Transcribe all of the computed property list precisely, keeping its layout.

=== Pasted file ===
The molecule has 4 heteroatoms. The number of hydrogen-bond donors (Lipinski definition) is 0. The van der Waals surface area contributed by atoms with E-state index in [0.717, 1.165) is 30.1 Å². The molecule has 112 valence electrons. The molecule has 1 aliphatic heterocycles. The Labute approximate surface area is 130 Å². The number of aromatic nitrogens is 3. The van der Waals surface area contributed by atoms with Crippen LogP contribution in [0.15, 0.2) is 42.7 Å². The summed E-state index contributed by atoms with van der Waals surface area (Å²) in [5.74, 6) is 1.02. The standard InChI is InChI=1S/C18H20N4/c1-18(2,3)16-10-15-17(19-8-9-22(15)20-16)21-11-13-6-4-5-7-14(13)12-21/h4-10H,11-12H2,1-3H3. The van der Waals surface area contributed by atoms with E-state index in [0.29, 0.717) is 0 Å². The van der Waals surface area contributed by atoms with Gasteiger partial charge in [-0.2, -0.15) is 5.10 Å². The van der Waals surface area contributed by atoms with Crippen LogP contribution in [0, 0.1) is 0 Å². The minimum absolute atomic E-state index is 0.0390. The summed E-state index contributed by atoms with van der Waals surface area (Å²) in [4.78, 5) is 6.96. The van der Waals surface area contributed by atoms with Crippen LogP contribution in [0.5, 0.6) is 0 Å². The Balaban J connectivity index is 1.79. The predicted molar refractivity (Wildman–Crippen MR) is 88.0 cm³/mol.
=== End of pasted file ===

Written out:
The molecule has 4 heteroatoms. The number of hydrogen-bond donors (Lipinski definition) is 0. The van der Waals surface area contributed by atoms with E-state index in [0.717, 1.165) is 30.1 Å². The molecule has 112 valence electrons. The molecule has 1 aliphatic heterocycles. The Labute approximate surface area is 130 Å². The number of aromatic nitrogens is 3. The van der Waals surface area contributed by atoms with Crippen LogP contribution in [0.15, 0.2) is 42.7 Å². The summed E-state index contributed by atoms with van der Waals surface area (Å²) in [5.74, 6) is 1.02. The standard InChI is InChI=1S/C18H20N4/c1-18(2,3)16-10-15-17(19-8-9-22(15)20-16)21-11-13-6-4-5-7-14(13)12-21/h4-10H,11-12H2,1-3H3. The van der Waals surface area contributed by atoms with E-state index in [0.29, 0.717) is 0 Å². The van der Waals surface area contributed by atoms with Gasteiger partial charge in [-0.2, -0.15) is 5.10 Å². The van der Waals surface area contributed by atoms with Crippen LogP contribution in [0, 0.1) is 0 Å². The minimum absolute atomic E-state index is 0.0390. The summed E-state index contributed by atoms with van der Waals surface area (Å²) in [4.78, 5) is 6.96. The van der Waals surface area contributed by atoms with Crippen LogP contribution in [0.5, 0.6) is 0 Å². The Balaban J connectivity index is 1.79. The predicted molar refractivity (Wildman–Crippen MR) is 88.0 cm³/mol.